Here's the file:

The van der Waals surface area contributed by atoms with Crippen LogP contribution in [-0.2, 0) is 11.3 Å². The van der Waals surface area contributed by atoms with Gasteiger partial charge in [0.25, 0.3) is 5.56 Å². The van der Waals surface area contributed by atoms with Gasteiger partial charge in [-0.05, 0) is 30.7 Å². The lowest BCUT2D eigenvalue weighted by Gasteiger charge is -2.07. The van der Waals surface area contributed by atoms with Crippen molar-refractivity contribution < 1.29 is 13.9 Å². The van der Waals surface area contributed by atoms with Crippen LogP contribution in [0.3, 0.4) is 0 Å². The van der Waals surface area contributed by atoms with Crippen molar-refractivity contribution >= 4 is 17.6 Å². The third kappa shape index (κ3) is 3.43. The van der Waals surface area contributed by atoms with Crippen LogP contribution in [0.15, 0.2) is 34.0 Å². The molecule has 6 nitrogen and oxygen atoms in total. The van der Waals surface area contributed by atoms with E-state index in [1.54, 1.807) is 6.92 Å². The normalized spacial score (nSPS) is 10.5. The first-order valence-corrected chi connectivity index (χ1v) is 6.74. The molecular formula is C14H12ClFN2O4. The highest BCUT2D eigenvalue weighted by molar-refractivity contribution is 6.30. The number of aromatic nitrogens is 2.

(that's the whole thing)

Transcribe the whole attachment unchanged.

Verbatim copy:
The van der Waals surface area contributed by atoms with Crippen LogP contribution in [-0.2, 0) is 11.3 Å². The van der Waals surface area contributed by atoms with Gasteiger partial charge in [0.25, 0.3) is 5.56 Å². The van der Waals surface area contributed by atoms with Gasteiger partial charge in [-0.05, 0) is 30.7 Å². The lowest BCUT2D eigenvalue weighted by Gasteiger charge is -2.07. The van der Waals surface area contributed by atoms with Crippen molar-refractivity contribution < 1.29 is 13.9 Å². The van der Waals surface area contributed by atoms with Crippen LogP contribution in [0.3, 0.4) is 0 Å². The van der Waals surface area contributed by atoms with Crippen molar-refractivity contribution >= 4 is 17.6 Å². The third kappa shape index (κ3) is 3.43. The van der Waals surface area contributed by atoms with Crippen LogP contribution in [0.15, 0.2) is 34.0 Å². The molecule has 6 nitrogen and oxygen atoms in total. The van der Waals surface area contributed by atoms with E-state index in [1.54, 1.807) is 6.92 Å². The normalized spacial score (nSPS) is 10.5. The first-order valence-corrected chi connectivity index (χ1v) is 6.74. The molecular formula is C14H12ClFN2O4. The highest BCUT2D eigenvalue weighted by molar-refractivity contribution is 6.30. The number of aromatic nitrogens is 2.